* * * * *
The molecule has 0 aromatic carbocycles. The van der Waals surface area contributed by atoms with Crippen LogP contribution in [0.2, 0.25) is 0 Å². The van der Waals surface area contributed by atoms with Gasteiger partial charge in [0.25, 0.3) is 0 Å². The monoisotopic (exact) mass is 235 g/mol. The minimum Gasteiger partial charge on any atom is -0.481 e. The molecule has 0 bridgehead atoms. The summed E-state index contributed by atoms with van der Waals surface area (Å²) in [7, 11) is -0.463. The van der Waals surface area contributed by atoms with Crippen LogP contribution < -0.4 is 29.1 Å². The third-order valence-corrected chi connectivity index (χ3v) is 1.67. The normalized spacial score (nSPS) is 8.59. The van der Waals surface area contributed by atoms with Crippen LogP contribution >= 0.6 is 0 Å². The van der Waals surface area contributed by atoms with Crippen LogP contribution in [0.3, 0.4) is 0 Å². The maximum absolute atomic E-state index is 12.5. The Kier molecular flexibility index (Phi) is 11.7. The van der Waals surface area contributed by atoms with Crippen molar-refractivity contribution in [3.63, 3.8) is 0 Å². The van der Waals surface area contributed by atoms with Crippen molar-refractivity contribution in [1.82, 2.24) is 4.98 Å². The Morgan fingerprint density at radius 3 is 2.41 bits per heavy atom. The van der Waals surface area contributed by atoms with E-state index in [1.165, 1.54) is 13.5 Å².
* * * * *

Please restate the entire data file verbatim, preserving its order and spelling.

The molecule has 0 aromatic carbocycles. The van der Waals surface area contributed by atoms with Crippen LogP contribution in [0.2, 0.25) is 0 Å². The van der Waals surface area contributed by atoms with Gasteiger partial charge in [0.25, 0.3) is 0 Å². The monoisotopic (exact) mass is 235 g/mol. The minimum Gasteiger partial charge on any atom is -0.481 e. The molecule has 0 bridgehead atoms. The summed E-state index contributed by atoms with van der Waals surface area (Å²) in [7, 11) is -0.463. The van der Waals surface area contributed by atoms with Crippen LogP contribution < -0.4 is 29.1 Å². The third-order valence-corrected chi connectivity index (χ3v) is 1.67. The normalized spacial score (nSPS) is 8.59. The van der Waals surface area contributed by atoms with Crippen LogP contribution >= 0.6 is 0 Å². The van der Waals surface area contributed by atoms with Crippen LogP contribution in [0.3, 0.4) is 0 Å². The maximum absolute atomic E-state index is 12.5. The Kier molecular flexibility index (Phi) is 11.7. The van der Waals surface area contributed by atoms with Crippen molar-refractivity contribution in [3.63, 3.8) is 0 Å². The van der Waals surface area contributed by atoms with Crippen molar-refractivity contribution in [1.82, 2.24) is 4.98 Å². The Morgan fingerprint density at radius 3 is 2.41 bits per heavy atom. The van der Waals surface area contributed by atoms with E-state index in [1.165, 1.54) is 13.5 Å².